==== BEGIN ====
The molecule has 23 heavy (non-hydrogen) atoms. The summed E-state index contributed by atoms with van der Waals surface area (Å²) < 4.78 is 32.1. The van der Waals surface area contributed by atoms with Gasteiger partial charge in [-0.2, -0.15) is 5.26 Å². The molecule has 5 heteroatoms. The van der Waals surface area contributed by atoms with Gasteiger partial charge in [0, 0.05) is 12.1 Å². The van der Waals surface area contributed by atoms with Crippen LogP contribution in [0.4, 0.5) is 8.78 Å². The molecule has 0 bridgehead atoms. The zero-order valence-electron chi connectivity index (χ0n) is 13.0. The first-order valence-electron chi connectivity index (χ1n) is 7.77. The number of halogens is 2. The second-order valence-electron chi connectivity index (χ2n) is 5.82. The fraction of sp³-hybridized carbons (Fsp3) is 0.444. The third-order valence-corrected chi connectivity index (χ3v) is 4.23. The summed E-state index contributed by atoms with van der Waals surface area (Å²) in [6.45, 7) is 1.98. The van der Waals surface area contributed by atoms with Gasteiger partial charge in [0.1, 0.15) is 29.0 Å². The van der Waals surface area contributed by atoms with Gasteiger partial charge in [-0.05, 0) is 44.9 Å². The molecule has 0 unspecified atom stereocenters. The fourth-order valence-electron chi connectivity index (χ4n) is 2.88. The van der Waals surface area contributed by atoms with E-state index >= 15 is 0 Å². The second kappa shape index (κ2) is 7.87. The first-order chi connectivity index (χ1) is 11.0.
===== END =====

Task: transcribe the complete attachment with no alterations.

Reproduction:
The molecule has 23 heavy (non-hydrogen) atoms. The summed E-state index contributed by atoms with van der Waals surface area (Å²) < 4.78 is 32.1. The van der Waals surface area contributed by atoms with Gasteiger partial charge in [-0.2, -0.15) is 5.26 Å². The molecule has 5 heteroatoms. The van der Waals surface area contributed by atoms with Gasteiger partial charge in [0, 0.05) is 12.1 Å². The van der Waals surface area contributed by atoms with Crippen LogP contribution in [0.4, 0.5) is 8.78 Å². The molecule has 0 bridgehead atoms. The zero-order valence-electron chi connectivity index (χ0n) is 13.0. The first-order valence-electron chi connectivity index (χ1n) is 7.77. The number of halogens is 2. The second-order valence-electron chi connectivity index (χ2n) is 5.82. The fraction of sp³-hybridized carbons (Fsp3) is 0.444. The third-order valence-corrected chi connectivity index (χ3v) is 4.23. The summed E-state index contributed by atoms with van der Waals surface area (Å²) in [6.45, 7) is 1.98. The van der Waals surface area contributed by atoms with Gasteiger partial charge in [0.1, 0.15) is 29.0 Å². The van der Waals surface area contributed by atoms with Gasteiger partial charge in [-0.05, 0) is 44.9 Å². The molecule has 0 unspecified atom stereocenters. The fourth-order valence-electron chi connectivity index (χ4n) is 2.88. The van der Waals surface area contributed by atoms with E-state index >= 15 is 0 Å². The second kappa shape index (κ2) is 7.87. The first-order chi connectivity index (χ1) is 11.0.